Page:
In it’s simplest definition, the Nitrogen Cycle occurs as follow:
1. Fish excrete ammonia from their gills and kidneys. Ammonia also is formed from decaying (leaves, uneaten food, etc.)
2. This ammonia is converted to Nitrite by Nitrosomonas type bacteria
3. Nitrite is converted to Nitrate by Nitrospira type bacteria
4. Nitrates, in most cases, are harmless unless at high levels and are consumed by algae, plants or through regular water changes.
Nitrosomonas type bacteria convert ammonia (NH3) to nitrite (NO2)
Nitrospira bacteria convert nitrite (NO2) to nitrate (NO3)
One of the most important aspects of successful koi keeping or any fish keeping for that matter, is biological filtration and its function in the nitrogen cycle. I read recently, that the number one reason novice fish keepers become disillusioned with the hobby is the frequency in which they experience high death rates of their aquatic pets after setting up a new system. Statistically, as much as 75% of the fish sold to hobbyists will die within the first 30 days and 2 out of every 3 new hobbyist abandon the hobby within the first year. This data applies to all types of fish but nonetheless, they’re pretty staggering statistics.
One of the most common reason for these kill rates is known as ‘new tank syndrome’ or, the ‘nitrogen cycle.’ The fish are simply poisoned by high levels of ammonia (NH3) that is produced by the bacterial mineralization of fish wastes, excess food, the decomposition of animal and plant tissues and let’s not forget, the additional ammonia that is excreted directly into the water by the fish themselves. The effects of ammonia poisoning in fish include: extensive damage to tissues, especially the gills and kidney; physiological imbalances; impaired growth; decreased resistance to disease, and; death. Nitrite poisoning inhibits the uptake of oxygen by red blood cells. Known as brown blood disease, the hemoglobin in red blood cells is converted to methemoglobin. This problem is much more severe in fresh water fish than in other marine organisms and can easily cause death.
Nitrifying bacteria are classified as obligate chemolithotrophs. This simply means that they must use inorganic salts as an energy source and generally cannot utilize organic materials. They must oxidize ammonia and nitrites for their energy needs and fix inorganic carbon dioxide (CO2) to fulfill their carbon requirements. They are largely non-motile (can’t move around easily) and must colonize a surface (gravel, sand, synthetic biomedia, and the 1001 other filter materials out there) for optimum growth. They secrete a sticky slime matrix which they use to attach themselves. Species of Nitrosomonas and Nitrobacter are gram negative, mostly rod-shaped, microbes ranging between 0.6-4.0 microns in length. They have evolved to become extremely efficient at converting ammonia and nitrite. One disadvantage is, they have a very slow reproductive rate. Nitrifying bacteria reproduce by binary division. Under optimal conditions, Nitrosomonas may double every 7 hours and Nitrobacter every 13 hours. More realistically, they will double every 15-20 hours.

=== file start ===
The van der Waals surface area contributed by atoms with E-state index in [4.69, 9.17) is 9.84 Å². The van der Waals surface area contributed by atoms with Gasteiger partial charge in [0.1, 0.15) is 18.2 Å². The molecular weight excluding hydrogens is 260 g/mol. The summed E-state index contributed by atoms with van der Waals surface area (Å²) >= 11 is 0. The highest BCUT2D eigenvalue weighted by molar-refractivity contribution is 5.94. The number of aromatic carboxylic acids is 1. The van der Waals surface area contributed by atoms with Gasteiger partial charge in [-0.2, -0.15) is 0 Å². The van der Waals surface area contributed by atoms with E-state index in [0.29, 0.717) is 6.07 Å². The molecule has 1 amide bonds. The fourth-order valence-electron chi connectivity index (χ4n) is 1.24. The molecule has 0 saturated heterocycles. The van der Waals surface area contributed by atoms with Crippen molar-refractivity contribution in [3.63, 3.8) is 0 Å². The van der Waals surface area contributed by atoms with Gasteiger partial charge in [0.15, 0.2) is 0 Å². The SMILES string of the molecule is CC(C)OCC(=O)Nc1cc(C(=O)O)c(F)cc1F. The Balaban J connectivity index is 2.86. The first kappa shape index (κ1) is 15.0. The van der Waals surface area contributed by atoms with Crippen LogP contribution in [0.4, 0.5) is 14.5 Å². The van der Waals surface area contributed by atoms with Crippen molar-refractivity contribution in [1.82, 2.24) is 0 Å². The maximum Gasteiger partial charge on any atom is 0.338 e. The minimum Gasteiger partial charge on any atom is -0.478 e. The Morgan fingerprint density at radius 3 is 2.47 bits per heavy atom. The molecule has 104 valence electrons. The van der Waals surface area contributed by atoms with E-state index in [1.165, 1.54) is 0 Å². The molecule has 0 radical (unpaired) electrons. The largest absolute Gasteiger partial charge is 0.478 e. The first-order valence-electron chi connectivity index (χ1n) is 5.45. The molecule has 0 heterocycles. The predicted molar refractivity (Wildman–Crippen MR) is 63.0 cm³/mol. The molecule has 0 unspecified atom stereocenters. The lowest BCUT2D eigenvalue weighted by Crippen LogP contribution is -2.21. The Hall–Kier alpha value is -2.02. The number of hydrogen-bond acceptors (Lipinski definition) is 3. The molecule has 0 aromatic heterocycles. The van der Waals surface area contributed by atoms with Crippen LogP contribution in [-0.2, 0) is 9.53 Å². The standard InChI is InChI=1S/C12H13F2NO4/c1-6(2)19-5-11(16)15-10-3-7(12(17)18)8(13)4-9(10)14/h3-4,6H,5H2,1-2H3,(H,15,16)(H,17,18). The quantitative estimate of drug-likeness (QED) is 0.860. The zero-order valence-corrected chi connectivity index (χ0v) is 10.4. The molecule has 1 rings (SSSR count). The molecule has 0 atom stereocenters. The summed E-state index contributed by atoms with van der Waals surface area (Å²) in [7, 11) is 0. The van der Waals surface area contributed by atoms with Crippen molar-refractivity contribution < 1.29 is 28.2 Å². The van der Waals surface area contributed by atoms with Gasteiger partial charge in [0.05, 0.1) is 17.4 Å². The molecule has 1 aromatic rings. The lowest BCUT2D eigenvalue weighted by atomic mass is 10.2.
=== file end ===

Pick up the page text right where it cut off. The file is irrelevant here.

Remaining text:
Nitrospira and Nitrosomonas bacteria have limited tolerance ranges and are individually sensitive to pH, dissolved oxygen levels, salt, temperature, and most chemicals. They cannot survive any drying process without killing the organism. In water, they can survive short periods of adverse conditions by utilizing stored materials within the cell. When these materials are depleted, the bacteria die.
There are several species of Nitrosomonas and Nitrospira type bacteria and many strains among those species. Most of the following information can be applied to species of Nitrosomonas and Nitrospira in general., however, each strain may have specific tolerances to environmental factors and nutriment preferences not shared by other, very closely related, strains. This is why Genesyz (Lymnozyme) coexists with Nitrosomonas and Nitrobacter bacteria, they don’t compete for the same food source.
The temperature for optimum growth of nitrifying bacteria is between 77-86° F (25-30° C).
Growth rate is decreased by 50% at 64° F (18° C).
Growth rate is decreased by 75% at 46-50° F.
No activity will occur at 39° F (4° C).
Nitrifying bacteria will die at 32° F (0° C).
Nitrifying bacteria will die at 120° F (49° C).
Nitrospira is less tolerant of low temperatures than Nitrosomonas. In cold water systems, care must be taken to monitor the accumulation of nitrites.
The optimum pH range for Nitrosomonas is between 7.2-8.0.
The optimum pH range for Nitrospira is between 7.4-8.2.
Nitrosomonas growth is inhibited at a pH of 6.5. All nitrification is inhibited if the pH drops to 6.0 or less. Care must be taken to monitor ammonia if the pH begins to drop close to 6.5. At this pH almost all of the ammonia present in the water will be in the mildly toxic, ionized NH3+ state.
Maximum nitrification rates will exist if dissolved oxygen (DO) levels exceed 80% saturation. Nitrification will not occur if DO concentrations drop to 2.0 mg/l (ppm) or less. Nitrospira is more strongly affected by low DO than NITROSOMONAS.